Players of a Century: A Record of the Albany Stage

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J. McDonough, 1880 - Theater - 412 pages

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Page 78 - I'll sweeten thy sad grave : thou shalt not lack The flower that's like thy face, pale primrose ; nor The azured hare-bell, like thy veins ; no, nor The leaf of eglantine, whom not to slander, Out-sweeten'd not thy breath...
Page 91 - Yes, as rocks are, When foamy billows split themselves against Their flinty ribs ; or as the moon is moved, When wolves, with hunger pined, howl at her brightness.
Page 104 - Who made a nation purer through their art. Thine is it that our drama did not die, Nor flicker down to brainless pantomime, And those gilt gauds men-children swarm to see. Farewell, Macready; moral, grave, sublime; Our Shakespeare's bland and universal eye Dwells pleased, through twice a hundred years, on thee.
Page 119 - Were less ethereally light: the brightness Of her divinest presence trembles through Her limbs, as underneath a cloud of dew Embodied in the windless Heaven of June, Amid the splendour-winged stars, the Moon Burns, inextinguishably beautiful...
Page 166 - I was married in Philadelphia, on the 7th of June, 1834, to Mr. Pierce Butler, of that city." And with that the book ends, an exquisite book, written by a real poet, in places a little too romantic and exhortatory for our taste; but that is a matter of epoch and education. A single point offends us, and that is the conceited tone, intensely English, in which the actress on several occasions...
Page 91 - I pen this passage ; now composed, now grand as the foamy billows ; so flutelike on the word " moon," creating a scene with the sound ; and anon sharp, harsh, fierce in the last line, with a look upward from those matchless eyes, that rendered the troop visible, and their howl perceptible to the ear ; — the whole serenity of the man, and the solidity of his temper, being illustrated less by the assurance in the succeeding words than by the exquisite music in the tone with which he uttered the word...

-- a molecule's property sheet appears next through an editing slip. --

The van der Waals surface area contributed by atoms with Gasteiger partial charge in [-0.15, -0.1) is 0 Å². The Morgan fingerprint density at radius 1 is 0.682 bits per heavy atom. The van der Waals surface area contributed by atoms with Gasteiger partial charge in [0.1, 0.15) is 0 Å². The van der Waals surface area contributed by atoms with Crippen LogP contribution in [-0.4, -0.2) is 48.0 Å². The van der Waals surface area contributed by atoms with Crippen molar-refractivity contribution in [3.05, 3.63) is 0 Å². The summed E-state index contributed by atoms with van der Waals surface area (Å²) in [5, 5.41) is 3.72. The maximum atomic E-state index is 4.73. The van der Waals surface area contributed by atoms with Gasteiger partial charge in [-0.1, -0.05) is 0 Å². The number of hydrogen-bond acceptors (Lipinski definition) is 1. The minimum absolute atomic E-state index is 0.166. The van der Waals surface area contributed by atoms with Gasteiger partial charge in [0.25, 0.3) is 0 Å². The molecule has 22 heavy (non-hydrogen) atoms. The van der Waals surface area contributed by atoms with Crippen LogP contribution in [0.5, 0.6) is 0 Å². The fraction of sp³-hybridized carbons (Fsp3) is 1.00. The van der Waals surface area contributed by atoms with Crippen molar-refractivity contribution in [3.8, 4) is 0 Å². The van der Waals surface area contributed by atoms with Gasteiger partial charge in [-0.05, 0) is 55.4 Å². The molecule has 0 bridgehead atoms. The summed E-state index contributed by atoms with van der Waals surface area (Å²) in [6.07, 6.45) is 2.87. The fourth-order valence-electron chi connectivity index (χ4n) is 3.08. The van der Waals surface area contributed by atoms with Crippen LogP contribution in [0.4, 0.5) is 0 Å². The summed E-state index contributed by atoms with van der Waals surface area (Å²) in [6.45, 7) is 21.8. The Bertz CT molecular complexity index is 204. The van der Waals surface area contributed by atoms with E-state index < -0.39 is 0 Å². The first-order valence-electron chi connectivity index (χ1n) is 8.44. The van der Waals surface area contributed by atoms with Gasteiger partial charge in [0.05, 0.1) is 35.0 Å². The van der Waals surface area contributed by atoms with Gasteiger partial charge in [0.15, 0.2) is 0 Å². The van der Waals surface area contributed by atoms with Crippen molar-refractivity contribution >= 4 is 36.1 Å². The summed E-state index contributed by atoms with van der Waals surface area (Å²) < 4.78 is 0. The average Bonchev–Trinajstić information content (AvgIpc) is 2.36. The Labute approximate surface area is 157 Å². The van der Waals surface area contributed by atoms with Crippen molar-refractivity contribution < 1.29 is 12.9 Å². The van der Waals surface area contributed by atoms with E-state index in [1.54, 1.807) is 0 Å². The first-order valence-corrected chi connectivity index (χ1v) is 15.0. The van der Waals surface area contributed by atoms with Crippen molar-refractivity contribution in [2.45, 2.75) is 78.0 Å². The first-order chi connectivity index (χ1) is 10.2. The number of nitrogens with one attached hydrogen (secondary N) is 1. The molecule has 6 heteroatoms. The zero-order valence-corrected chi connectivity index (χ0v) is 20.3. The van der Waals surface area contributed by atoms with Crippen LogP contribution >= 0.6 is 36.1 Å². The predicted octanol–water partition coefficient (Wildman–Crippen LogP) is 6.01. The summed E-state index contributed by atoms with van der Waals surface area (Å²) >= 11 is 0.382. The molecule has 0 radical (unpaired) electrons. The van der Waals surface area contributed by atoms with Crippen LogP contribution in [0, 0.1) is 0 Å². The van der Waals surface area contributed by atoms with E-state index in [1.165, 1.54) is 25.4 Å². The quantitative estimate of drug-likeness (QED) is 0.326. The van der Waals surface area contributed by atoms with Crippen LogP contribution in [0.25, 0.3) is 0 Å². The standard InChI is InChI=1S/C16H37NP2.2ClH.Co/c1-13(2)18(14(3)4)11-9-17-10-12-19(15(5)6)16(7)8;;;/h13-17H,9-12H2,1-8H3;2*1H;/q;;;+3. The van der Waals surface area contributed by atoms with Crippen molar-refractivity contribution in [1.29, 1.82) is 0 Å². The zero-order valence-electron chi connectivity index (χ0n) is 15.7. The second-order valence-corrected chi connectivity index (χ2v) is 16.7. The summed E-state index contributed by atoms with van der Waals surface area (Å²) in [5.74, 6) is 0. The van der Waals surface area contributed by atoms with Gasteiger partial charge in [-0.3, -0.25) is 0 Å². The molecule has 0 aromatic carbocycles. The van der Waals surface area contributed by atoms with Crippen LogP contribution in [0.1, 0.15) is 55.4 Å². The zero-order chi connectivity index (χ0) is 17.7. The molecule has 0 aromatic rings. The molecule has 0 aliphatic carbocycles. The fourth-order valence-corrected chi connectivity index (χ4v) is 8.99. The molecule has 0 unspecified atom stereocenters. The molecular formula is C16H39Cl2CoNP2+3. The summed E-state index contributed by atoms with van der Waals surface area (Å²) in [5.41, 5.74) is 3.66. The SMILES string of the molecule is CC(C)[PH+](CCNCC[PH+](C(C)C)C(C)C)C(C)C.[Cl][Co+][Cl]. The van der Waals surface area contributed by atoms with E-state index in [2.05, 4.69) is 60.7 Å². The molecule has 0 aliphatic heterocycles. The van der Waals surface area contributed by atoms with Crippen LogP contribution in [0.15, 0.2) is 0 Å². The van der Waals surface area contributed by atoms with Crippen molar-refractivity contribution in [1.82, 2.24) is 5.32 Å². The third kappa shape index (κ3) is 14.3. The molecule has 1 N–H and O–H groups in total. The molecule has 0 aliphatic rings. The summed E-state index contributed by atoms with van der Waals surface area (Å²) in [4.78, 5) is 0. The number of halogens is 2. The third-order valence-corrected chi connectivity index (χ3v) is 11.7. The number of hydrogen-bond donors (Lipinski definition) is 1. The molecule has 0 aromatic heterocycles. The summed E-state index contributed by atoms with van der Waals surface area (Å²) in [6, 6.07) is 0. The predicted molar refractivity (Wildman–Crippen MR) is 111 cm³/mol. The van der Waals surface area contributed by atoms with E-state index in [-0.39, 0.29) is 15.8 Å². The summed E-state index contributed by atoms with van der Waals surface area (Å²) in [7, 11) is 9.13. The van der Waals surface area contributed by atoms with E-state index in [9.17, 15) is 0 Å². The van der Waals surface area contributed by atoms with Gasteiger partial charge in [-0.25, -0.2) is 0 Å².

Page 90 - I have met one actor in this country, a young man named Edwin Forrest, who gave proofs of a decided genius for his profession, and will, I believe, rise to ;\ great eminence.
Page 137 - Navy Department. . . . And the parties of the second part hereby agree to pay to the party of the first part for said piles, delivered at said Naval Academy, after approval by said architect or his representative and said engineer in charge, at the prices set forth in the attached schedule, which forms a part of this agreement. . . . And it is further agreed that in the event of the...
Page 103 - ... he stole into the sleeping-chamber of Duncan like a man going to purloin a purse, not like a warrior going to snatch a crown.
Page 202 - ... power to embody the highest ideals of majesty, pathos, and appalling anguish. She was not a great actress merely, but she was a great woman. She did not possess the dramatic faculty apart from other faculties, and conquer by that alone; but, having that faculty in almost unlimited...

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